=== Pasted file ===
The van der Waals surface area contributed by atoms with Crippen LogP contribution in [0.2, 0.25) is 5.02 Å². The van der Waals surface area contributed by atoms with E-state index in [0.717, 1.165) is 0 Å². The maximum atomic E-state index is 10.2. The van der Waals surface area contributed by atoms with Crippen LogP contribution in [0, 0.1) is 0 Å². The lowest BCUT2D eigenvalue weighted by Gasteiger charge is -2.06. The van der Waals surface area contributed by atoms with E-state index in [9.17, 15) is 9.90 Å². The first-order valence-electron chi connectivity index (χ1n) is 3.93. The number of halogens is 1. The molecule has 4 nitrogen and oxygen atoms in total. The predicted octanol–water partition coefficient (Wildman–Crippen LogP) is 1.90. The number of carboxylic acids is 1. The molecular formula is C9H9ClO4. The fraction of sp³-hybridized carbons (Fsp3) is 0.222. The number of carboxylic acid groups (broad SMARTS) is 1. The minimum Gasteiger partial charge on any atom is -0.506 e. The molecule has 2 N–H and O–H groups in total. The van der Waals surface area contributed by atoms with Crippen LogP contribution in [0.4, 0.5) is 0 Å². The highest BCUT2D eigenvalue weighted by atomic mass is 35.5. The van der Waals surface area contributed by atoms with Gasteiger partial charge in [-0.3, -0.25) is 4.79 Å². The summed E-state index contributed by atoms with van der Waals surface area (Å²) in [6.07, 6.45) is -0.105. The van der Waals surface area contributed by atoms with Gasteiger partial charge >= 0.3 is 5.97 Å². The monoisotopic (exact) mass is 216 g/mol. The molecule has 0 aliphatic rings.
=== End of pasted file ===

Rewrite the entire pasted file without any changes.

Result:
The van der Waals surface area contributed by atoms with Crippen LogP contribution in [0.2, 0.25) is 5.02 Å². The van der Waals surface area contributed by atoms with E-state index in [0.717, 1.165) is 0 Å². The maximum atomic E-state index is 10.2. The van der Waals surface area contributed by atoms with Crippen LogP contribution in [0, 0.1) is 0 Å². The lowest BCUT2D eigenvalue weighted by Gasteiger charge is -2.06. The van der Waals surface area contributed by atoms with E-state index in [9.17, 15) is 9.90 Å². The first-order valence-electron chi connectivity index (χ1n) is 3.93. The number of halogens is 1. The molecule has 4 nitrogen and oxygen atoms in total. The predicted octanol–water partition coefficient (Wildman–Crippen LogP) is 1.90. The number of carboxylic acids is 1. The molecular formula is C9H9ClO4. The fraction of sp³-hybridized carbons (Fsp3) is 0.222. The number of carboxylic acid groups (broad SMARTS) is 1. The minimum Gasteiger partial charge on any atom is -0.506 e. The molecule has 2 N–H and O–H groups in total. The van der Waals surface area contributed by atoms with Crippen LogP contribution in [0.4, 0.5) is 0 Å². The highest BCUT2D eigenvalue weighted by atomic mass is 35.5. The van der Waals surface area contributed by atoms with Gasteiger partial charge in [-0.3, -0.25) is 4.79 Å². The summed E-state index contributed by atoms with van der Waals surface area (Å²) in [6.07, 6.45) is -0.105. The van der Waals surface area contributed by atoms with Gasteiger partial charge >= 0.3 is 5.97 Å². The monoisotopic (exact) mass is 216 g/mol. The molecule has 0 aliphatic rings.